|Full name||Journaling Flash File System|
|Supported operating systems||Linux|
Flash memory (specifically NOR flash) must be erased prior to writing. The erase process has several limitations:
- Erasing is very slow (typically 1–100 ms per erase block, which is 103–105 times slower than reading data from the same region)
- It is only possible to erase flash in large segments (usually 64 KiB or more), whereas it can be read or written in smaller blocks (often 512 bytes)
- Flash memory can only be erased a limited number of times (typically 103–106) before it becomes worn out.
These constraints combine to produce a profound asymmetry between patterns of read and write access to flash memory. In contrast, magnetic hard disk drives offer nearly symmetrical read and write access: read speed and write speed are nearly identical (as both are constrained by the rate at which the disk spins), it is possible to both read and write small blocks or sectors (typically 512 or 4096 bytes), and there is no practical limit to the number of times magnetic media can be written and rewritten.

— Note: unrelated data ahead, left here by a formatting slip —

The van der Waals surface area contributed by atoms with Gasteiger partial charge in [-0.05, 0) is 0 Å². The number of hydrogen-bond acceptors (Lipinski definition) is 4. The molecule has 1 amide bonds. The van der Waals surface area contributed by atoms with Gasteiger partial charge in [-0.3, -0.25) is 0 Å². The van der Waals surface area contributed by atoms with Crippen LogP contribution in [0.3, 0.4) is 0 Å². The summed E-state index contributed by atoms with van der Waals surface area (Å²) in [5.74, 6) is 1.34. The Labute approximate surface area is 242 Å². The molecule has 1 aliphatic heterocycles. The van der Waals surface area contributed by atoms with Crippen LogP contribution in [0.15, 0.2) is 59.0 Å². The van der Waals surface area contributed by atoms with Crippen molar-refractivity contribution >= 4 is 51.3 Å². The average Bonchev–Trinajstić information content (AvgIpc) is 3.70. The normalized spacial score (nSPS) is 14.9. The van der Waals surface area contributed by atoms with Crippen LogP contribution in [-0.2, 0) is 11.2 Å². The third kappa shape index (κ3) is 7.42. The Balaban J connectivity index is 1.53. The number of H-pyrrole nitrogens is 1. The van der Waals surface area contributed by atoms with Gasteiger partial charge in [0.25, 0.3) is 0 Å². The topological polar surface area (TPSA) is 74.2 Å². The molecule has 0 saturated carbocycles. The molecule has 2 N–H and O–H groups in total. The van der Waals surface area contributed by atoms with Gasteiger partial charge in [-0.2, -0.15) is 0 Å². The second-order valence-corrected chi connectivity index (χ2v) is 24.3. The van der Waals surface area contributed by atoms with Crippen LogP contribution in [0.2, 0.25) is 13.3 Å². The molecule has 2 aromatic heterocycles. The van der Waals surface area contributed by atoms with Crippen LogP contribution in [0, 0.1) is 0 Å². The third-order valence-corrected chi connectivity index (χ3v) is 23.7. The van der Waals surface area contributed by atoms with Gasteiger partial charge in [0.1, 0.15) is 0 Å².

Traditional file systems, such as ext2 or FAT which were designed for use on magnetic media typically update their data structures in-place, with data structures like inodes and directories updated on-disk after every modification. This concentrated lack of wear-levelling makes conventional file systems unsuitable for read-write use on flash devices.
JFFS enforces wear levelling by treating the flash device as a circular log. All changes to files and directories are written to the tail of the log in nodes. In each node, a header containing metadata is written first, followed by file data, if any. Nodes are chained together with offset pointers in the header. Nodes start out as valid and then become obsolete when a newer version of them is created.
The free space remaining in the file system is the gap between the log's tail and its head. When this runs low, a garbage collector copies valid nodes from the head to the tail and skips obsolete ones, thus reclaiming space.
- At mount time, the file system driver must read the entire inode chain and then keep it in memory. This can be very slow. Memory consumption of JFFS is also proportional to the number of files in the file system.
- The circular log design means all data in the filesystem is re-written, regardless of whether it is static or not. This generates many unnecessary erase cycles and reduces the life of the flash medium.
- Woodhouse, David. JFFS2: The Journalling Flash File System, version 2.